Diaspora Family History

A world history perspective is essential in understanding the complexity of family history from an African, Caribbean and Black British context. Exploring and defining the African diaspora can be useful using the following historical dimensions and timelines:

  • Primordial: An early phase that genetically connects all humans. It is not, however, a direct link.
  • Prehistoric: Applying to groups of people who possess physical evidence of African heritage in places such as Melanesia and the Andaman Islands. Despite this physical connection, there is no cultural or historical evidence of their African heritage remaining;
  • African Empires: From 3100 BC to modern day there has a long history of kingdoms and civilisations ranging from Kushite, Nok, Aksumite, Nri, Wolof, Monomutapa, Kongo, Asante, Songhai, Fulani, Bamana, Benin, and Buganda. See When we Ruled website
  • Arabian /Indian Ocean Diaspora: Applying to people of African descent taken to countries on the Arabian Peninsula via the Indian Ocean trade in enslaved peoples and those that travelled independently. There is evidence of the link although few cultural links still exist.  BBC website  -  Islamica Magazine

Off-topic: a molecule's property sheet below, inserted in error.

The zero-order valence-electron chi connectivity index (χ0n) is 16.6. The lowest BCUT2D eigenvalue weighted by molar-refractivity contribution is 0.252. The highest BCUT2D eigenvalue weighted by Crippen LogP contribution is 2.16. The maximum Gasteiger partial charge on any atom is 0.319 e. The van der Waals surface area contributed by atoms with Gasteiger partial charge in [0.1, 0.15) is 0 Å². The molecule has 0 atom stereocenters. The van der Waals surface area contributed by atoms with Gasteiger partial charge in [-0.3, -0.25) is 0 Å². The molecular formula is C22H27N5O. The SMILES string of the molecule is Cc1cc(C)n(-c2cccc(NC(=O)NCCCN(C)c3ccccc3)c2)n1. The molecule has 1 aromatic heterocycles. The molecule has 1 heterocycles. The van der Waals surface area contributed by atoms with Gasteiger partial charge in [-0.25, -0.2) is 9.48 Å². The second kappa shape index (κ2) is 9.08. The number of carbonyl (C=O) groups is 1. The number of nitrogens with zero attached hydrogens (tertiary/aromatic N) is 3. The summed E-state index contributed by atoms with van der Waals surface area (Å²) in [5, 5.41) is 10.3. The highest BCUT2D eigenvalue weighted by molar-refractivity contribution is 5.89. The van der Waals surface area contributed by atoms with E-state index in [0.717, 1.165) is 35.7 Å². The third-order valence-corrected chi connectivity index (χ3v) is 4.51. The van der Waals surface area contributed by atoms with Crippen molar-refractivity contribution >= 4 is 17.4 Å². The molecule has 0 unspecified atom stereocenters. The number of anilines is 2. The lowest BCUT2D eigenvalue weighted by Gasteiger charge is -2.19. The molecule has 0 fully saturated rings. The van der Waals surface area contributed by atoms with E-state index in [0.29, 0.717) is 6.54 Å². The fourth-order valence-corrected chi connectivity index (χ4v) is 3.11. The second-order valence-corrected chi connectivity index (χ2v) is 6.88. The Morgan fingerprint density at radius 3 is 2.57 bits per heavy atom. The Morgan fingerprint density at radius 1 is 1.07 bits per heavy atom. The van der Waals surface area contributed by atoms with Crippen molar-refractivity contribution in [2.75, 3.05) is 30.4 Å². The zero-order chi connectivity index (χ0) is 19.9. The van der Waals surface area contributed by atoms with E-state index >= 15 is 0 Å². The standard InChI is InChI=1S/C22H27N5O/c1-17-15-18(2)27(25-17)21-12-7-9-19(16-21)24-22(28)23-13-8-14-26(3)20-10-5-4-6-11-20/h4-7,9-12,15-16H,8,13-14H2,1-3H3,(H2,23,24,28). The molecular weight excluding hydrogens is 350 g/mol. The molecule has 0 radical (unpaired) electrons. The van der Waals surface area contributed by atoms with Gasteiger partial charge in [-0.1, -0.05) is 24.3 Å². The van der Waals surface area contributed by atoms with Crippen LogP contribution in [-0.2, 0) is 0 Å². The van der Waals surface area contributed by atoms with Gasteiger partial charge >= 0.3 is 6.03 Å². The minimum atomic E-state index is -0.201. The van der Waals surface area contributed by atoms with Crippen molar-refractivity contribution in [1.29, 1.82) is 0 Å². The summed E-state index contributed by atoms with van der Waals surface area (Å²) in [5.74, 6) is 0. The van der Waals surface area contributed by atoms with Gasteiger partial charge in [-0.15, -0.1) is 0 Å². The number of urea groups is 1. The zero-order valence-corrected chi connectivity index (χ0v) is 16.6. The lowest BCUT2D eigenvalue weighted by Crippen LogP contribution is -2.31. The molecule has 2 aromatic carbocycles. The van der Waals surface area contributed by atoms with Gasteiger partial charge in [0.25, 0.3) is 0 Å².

• Atlantic Diaspora: For people of African descent who were taken to the Americas and Caribbean where there is a physical as well as an ancestral memory of their African heritage Case Studies
  • Inter-Continental Diaspora: Migration within Africa, Caribbean, South America and North America - Caribbean Through a Lens
  • Windrush Generation: Post World War II migration from the Caribbean and other Commonwealth countries to Britain to help with rebuilding after the war  The Windrush Generation Legacy - Charmed Life Campaign
  • New Diaspora: Applying to the post-Cold War period and the migration of Africans from post-independence African states to and within mainly Europe and North America. Many whom maintain strong cultural ties with Africa


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